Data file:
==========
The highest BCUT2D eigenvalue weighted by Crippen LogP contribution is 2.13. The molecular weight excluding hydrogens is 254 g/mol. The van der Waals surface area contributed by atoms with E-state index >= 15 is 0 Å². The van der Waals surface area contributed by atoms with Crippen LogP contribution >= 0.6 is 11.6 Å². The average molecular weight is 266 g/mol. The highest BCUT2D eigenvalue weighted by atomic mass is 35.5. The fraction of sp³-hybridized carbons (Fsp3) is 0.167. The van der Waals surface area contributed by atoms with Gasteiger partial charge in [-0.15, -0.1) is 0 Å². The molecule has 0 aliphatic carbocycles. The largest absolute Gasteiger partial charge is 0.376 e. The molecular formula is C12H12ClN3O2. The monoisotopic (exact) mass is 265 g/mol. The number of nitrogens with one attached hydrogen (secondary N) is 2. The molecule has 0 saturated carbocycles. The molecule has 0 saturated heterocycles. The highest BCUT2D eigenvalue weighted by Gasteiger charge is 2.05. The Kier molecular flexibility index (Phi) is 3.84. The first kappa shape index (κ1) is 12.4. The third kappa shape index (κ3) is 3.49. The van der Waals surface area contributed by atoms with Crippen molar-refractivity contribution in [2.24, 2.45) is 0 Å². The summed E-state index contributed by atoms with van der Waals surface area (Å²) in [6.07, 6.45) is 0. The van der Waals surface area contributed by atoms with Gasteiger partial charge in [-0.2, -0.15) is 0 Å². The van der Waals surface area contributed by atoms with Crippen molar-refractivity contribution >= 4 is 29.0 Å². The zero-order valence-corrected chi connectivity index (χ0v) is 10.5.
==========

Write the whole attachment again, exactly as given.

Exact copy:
The highest BCUT2D eigenvalue weighted by Crippen LogP contribution is 2.13. The molecular weight excluding hydrogens is 254 g/mol. The van der Waals surface area contributed by atoms with E-state index >= 15 is 0 Å². The van der Waals surface area contributed by atoms with Crippen LogP contribution >= 0.6 is 11.6 Å². The average molecular weight is 266 g/mol. The highest BCUT2D eigenvalue weighted by atomic mass is 35.5. The fraction of sp³-hybridized carbons (Fsp3) is 0.167. The van der Waals surface area contributed by atoms with Gasteiger partial charge in [-0.15, -0.1) is 0 Å². The molecule has 0 aliphatic carbocycles. The largest absolute Gasteiger partial charge is 0.376 e. The molecular formula is C12H12ClN3O2. The monoisotopic (exact) mass is 265 g/mol. The number of nitrogens with one attached hydrogen (secondary N) is 2. The molecule has 0 saturated carbocycles. The molecule has 0 saturated heterocycles. The highest BCUT2D eigenvalue weighted by Gasteiger charge is 2.05. The Kier molecular flexibility index (Phi) is 3.84. The first kappa shape index (κ1) is 12.4. The third kappa shape index (κ3) is 3.49. The van der Waals surface area contributed by atoms with Crippen molar-refractivity contribution in [2.24, 2.45) is 0 Å². The summed E-state index contributed by atoms with van der Waals surface area (Å²) in [6.07, 6.45) is 0. The van der Waals surface area contributed by atoms with Gasteiger partial charge in [-0.2, -0.15) is 0 Å². The van der Waals surface area contributed by atoms with Crippen molar-refractivity contribution >= 4 is 29.0 Å². The zero-order valence-corrected chi connectivity index (χ0v) is 10.5.